ST PAUL, Minn. — One day after he released his “Due North” education plan without offering a price tag, Gov. Tim Walz unveiled his broader budget proposal on Tuesday with $745 million in new education spending.
The governor’s plan, which he calls “a responsible budget that leaves this state in good shape for future generations,” includes $57.5 million for expanded summer programs, $6 million in mental health grants, and $25 million to help districts recover lost revenue from a drop in public school enrollment during COVID-19.
The summer programs have received some of the most prominent attention, since they’re designed to target kids who may have fallen behind due to the challenges of the pandemic.
“Thousands of students have not experienced in-person learning since March 2020 due to the COVID -19 pandemic. Even with the best efforts of our schools, students who experienced opportunity gaps prior to distance learning face exacerbated ones now,” the budget proposal states. “Allowing schools and districts to establish in-person summer programs that are open to all students irrespective of academic need will ensure that all students are able to continue their academic and social emotional growth.”
Gov. Walz will need to find common ground with the Senate GOP on these types of proposals, since Republicans control that chamber and will play a big part in the final budget process. The Republicans generally oppose new spending and higher taxes, but some have said they believe expanded summer programs could have a benefit if local districts want to implement them.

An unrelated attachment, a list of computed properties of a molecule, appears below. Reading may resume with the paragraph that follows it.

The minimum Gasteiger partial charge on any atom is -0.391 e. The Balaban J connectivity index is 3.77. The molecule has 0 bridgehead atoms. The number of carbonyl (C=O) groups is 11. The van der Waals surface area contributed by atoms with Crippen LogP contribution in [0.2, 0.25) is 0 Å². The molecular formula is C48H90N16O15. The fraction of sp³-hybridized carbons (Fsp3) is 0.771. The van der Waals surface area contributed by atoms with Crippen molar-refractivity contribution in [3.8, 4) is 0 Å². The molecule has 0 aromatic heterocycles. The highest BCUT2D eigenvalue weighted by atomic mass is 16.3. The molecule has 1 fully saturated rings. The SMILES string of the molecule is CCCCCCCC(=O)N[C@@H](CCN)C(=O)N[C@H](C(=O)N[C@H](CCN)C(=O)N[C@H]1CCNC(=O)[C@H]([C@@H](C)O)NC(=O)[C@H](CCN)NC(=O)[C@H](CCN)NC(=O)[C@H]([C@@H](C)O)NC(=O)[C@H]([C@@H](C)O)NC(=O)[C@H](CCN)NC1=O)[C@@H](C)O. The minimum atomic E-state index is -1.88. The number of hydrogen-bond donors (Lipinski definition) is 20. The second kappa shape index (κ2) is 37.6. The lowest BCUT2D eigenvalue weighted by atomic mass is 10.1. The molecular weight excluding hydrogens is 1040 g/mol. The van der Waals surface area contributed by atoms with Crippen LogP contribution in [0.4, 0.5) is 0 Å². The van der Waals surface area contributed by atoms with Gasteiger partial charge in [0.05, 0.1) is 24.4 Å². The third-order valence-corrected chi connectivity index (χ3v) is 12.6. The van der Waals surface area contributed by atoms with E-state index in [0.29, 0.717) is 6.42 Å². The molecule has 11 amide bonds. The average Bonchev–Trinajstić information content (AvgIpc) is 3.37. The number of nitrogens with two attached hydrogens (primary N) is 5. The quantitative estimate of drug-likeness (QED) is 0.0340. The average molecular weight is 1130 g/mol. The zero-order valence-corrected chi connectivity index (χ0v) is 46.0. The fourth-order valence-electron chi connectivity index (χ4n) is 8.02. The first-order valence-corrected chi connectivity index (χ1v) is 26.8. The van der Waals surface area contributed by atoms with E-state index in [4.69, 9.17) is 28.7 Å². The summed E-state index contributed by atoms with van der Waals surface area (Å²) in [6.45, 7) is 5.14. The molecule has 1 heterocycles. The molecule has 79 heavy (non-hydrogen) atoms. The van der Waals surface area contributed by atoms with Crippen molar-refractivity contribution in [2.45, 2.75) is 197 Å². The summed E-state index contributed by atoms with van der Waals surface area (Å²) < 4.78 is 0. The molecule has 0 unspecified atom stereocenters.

Mauri Friestleben, the principal of North High School in Minneapolis, offered advice to the governor’s team for the “Due North” plan. She said she likes some of the building blocks in Walz’s proposal, including summer programs, but she also said it doesn’t go far enough for educators.
“I wanted him to go big. I wanted it to be radical. I wanted to see standards completely revised,” Friestleben said. “I was really excited about an opportunity to think outside our typical lines, even things like testing, taking some of the pressure off children and teachers.”
Friestleben also said she would have liked to see more on racial equity, beyond just the proposed investment in ethnic studies.
From a mental health standpoint, she said staff and parents need more help, though it should be noted that the governor is allocating about $1 million of the mental health grants specifically for staff.
“I would just say the educators themselves need to be in a really good spot,” Friestleben said. “You’re going to have to make sure that the adults that we have taking care of our children, are OK.”
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